As always, Christmas came and went faster than I could comprehend. The last thing I posted before today was my goal to get into the holiday spirit before it was too late. Christmas shopping and crafting and wrapping and music and movies certainly helped. However, I notice that it’s the actual holiday and the traditions it holds, such as dinner on Christmas Eve and watching It’s a Wonderful Life and A Christmas Story with my sister, that add the missing link.
It’s on the holiday that I finally feel that joy, relaxation, and spirit.
I cried on Christmas night. I cried because Christmas is over, though my mom always says the season has only just begun (despite what the stores tell you, it’s okay to continue celebrating and gifting and being merry). But really, I think I cried because I left my home that evening (I had work at 5 a.m. the day after Christmas) for Brad’s. And while it was great to give each other our presents under his silly beer bottle-topped Christmas tree, I think I was hit with that realization of growing up and things changing. Work the next day, away from my parents and sister, all back to reality.
My sister and I have had a tradition for as long as I can remember. Growing up, we shared a bed and, even when we finally got separate twin beds, we shared a room. It was only in 2004, the year we moved out of the house, that we got separate rooms. But Christmas isn’t meant for separate rooms, so we would move my mattress into her bedroom and we’d wrap presents and watch A Christmas Story and set an alarm so we could sneak out and check out the goodies underneath the tree and annoy our parents. As we’ve gotten older, we still sleep in the same room and bed, but we stay up later, we sleep longer, we don’t really check the tree.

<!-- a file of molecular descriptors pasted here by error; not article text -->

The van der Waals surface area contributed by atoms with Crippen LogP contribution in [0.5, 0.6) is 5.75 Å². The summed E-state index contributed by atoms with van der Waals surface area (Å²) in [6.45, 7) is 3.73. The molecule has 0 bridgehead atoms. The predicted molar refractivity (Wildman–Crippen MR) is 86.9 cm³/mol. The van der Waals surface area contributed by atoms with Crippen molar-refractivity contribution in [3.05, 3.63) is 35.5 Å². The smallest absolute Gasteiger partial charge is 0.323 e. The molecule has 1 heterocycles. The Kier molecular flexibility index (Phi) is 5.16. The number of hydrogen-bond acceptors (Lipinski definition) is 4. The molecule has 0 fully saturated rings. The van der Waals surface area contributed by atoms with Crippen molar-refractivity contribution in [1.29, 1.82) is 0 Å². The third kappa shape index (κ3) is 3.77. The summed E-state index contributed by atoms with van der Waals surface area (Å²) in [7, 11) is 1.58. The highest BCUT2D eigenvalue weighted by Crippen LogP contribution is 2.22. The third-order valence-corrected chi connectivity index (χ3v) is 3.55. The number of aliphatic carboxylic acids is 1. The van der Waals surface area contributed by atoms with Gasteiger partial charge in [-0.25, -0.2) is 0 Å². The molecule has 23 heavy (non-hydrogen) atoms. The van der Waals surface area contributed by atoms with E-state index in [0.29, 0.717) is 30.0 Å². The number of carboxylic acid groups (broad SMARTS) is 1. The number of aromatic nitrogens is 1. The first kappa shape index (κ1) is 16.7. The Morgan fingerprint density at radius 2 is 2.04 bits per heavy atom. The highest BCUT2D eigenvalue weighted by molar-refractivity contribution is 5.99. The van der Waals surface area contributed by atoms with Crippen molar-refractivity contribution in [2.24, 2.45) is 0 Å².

It was the first year I realized that I am getting closer to a future without these kinds of Christmas Eves. Though there are no plans for nuptials or babies on the way, eventually I will have my own place to live, a husband, some kids…if all goes well, of course…and these traditions will disappear in favor of new ones. I will always cherish them, and I can only hope that (if I am lucky to have them) my future children share the same excitement as my sister and I have all these years. There’s no specific time that my current traditions will stop, but I’m so close to it. I know it’s coming.
I guess the best part is, no matter what, Christmas will be about family.